Tourism Leakage: 5 ways to support local economies on your next trip
Have you ever thought about where the money you spend when travelling ends up? Would you be shocked if I told you that less than £5 out of every £100 ends up in the economy you’re visiting? This is a concept known as tourism leakage. It’s important to know where money can slip through the cracks and leak out of the economy so that you can maximise the benefit of your visit to the local people and economy. Don’t worry, we’ll show you how!
This post is brought to you by Sofia, an avid backpacker who is passionate about ethical and sustainable travel. She recently founded No Fixed Addresses, a start-up company that focuses on promoting locally-owned tourism providers worldwide.
What is ethical tourism?
Terms like “ethical” and “responsible” tourism are being used more and more frequently. But what is ethical tourism? Sustainability, combating climate change, and avoiding activities that exploit wildlife are probably first to mind. These are all vitally important, but supporting local tourism needs to be a part of the conversation as well.
With the global pandemic and the resulting worldwide economic crisis, tourism, and doing tourism BETTER, is something that’s on everyone’s mind. I, like the rest of the world, am ready to embark on my next adventure. But when I do so, I want to be sure I’m travelling in a way that supports and empowers communities that have been devastated by the pandemic.
While the past year has been full of unprecedented challenges, it’s given us a reason to regroup and rethink the way we travel. We’ve all seen the social media campaigns urging us to “support local businesses”. Most large corporations have weathered the storm of COVID-19. But how many independently-owned businesses in your hometown have you seen bolt up their doors for good? For me, it’s been plenty.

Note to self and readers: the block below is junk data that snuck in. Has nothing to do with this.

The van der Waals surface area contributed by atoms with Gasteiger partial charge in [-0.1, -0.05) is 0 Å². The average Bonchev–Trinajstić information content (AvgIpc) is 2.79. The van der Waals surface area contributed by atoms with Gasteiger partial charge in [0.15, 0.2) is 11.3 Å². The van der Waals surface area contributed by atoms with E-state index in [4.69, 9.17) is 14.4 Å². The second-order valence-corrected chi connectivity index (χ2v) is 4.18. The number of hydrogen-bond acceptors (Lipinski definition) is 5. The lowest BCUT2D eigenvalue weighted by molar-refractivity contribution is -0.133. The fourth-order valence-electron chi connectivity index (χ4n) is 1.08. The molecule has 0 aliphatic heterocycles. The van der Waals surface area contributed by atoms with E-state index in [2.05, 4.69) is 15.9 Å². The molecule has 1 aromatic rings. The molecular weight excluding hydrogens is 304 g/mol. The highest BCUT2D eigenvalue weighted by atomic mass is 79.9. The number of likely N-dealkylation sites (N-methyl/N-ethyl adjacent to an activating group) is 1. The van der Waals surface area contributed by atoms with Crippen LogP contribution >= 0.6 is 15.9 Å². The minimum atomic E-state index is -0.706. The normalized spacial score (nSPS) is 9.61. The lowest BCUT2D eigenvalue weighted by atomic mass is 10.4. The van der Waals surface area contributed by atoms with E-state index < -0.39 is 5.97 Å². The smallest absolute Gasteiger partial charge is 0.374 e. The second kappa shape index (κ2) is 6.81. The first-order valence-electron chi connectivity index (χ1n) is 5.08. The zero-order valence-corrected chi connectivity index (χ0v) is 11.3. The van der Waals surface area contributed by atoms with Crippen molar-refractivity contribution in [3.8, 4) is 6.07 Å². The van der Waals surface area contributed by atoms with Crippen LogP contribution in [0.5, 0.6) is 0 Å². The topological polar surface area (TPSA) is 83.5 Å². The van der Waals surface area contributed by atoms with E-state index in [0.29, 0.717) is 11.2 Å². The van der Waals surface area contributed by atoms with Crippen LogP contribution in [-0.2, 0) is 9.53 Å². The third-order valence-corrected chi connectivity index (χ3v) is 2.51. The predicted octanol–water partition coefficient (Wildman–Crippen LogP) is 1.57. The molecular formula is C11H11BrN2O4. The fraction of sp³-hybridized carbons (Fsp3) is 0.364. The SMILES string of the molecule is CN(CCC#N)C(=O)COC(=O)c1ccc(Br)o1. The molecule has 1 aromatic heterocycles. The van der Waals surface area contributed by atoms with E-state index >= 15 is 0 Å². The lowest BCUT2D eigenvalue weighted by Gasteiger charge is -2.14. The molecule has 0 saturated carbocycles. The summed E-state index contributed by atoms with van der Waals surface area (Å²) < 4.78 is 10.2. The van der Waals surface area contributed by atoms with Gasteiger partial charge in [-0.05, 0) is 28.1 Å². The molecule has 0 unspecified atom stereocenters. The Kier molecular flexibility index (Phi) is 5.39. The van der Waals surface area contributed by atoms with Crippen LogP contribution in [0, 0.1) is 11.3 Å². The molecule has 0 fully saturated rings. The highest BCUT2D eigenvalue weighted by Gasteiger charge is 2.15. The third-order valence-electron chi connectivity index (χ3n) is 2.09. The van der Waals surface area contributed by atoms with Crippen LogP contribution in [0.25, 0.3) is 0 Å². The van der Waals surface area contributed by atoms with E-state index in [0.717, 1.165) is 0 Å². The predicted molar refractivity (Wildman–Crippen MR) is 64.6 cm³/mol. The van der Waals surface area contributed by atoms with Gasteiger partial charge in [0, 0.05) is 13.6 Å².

Supporting local businesses doesn’t only mean going to the small coffee shop at the street corner rather than Starbucks. When finally hit the road, how can you make sure your money ends up in the pockets of local people instead of foreign-owned corporations.?
Sustainable travel in a post-pandemic world
It’s no secret that the pandemic has devastated economies worldwide. Tourism providers around the globe have been affected as flights were grounded, borders closed, and stay-in-place mandates ordered.
An estimated 100 million jobs were lost in the travel industry as a result of the pandemic, with 63% of these in the Asia Pacific region. So the next time you pack your bags for Bali, chances are things won’t look quite the same. The Hilton resort will still be there and cruise ships will be dumping sunburnt tourists onto ports. But that small mom-and-pop corner store with the amazing kebabs and sticky rice might not be standing.
Small and locally owned businesses have been by far the most affected by the Covid-19 pandemic. Those in the travel and tourism sector suffered the greatest according to a 2020 report by Facebook, with over half continuing to be concerned about the future. Small businesses often do not generate excess revenue and tend to reinvest any profits into growth. They do not have the deep pockets to survive a long period of time without a steady flow of income.
So what can we do to help? How can we ensure that some of our favourite destinations remain authentic, and more importantly, that local people can keep their jobs and support their families?
It may seem like the answer is as easy as shopping, eating, and staying local. That is absolutely part of it. But to make big changes we need to dig a bit deeper to understand how money flows through your destination
Let me introduce you to the concept of Tourism Leakage.
Tourism leakage occurs when the revenue generated by tourism is lost to outside economies. This happens in two main ways;
- Import Leakage: When the products and services in a destination are not up to the standards of foreigners, goods have to be imported. Your tourist money is spent outside of your destination.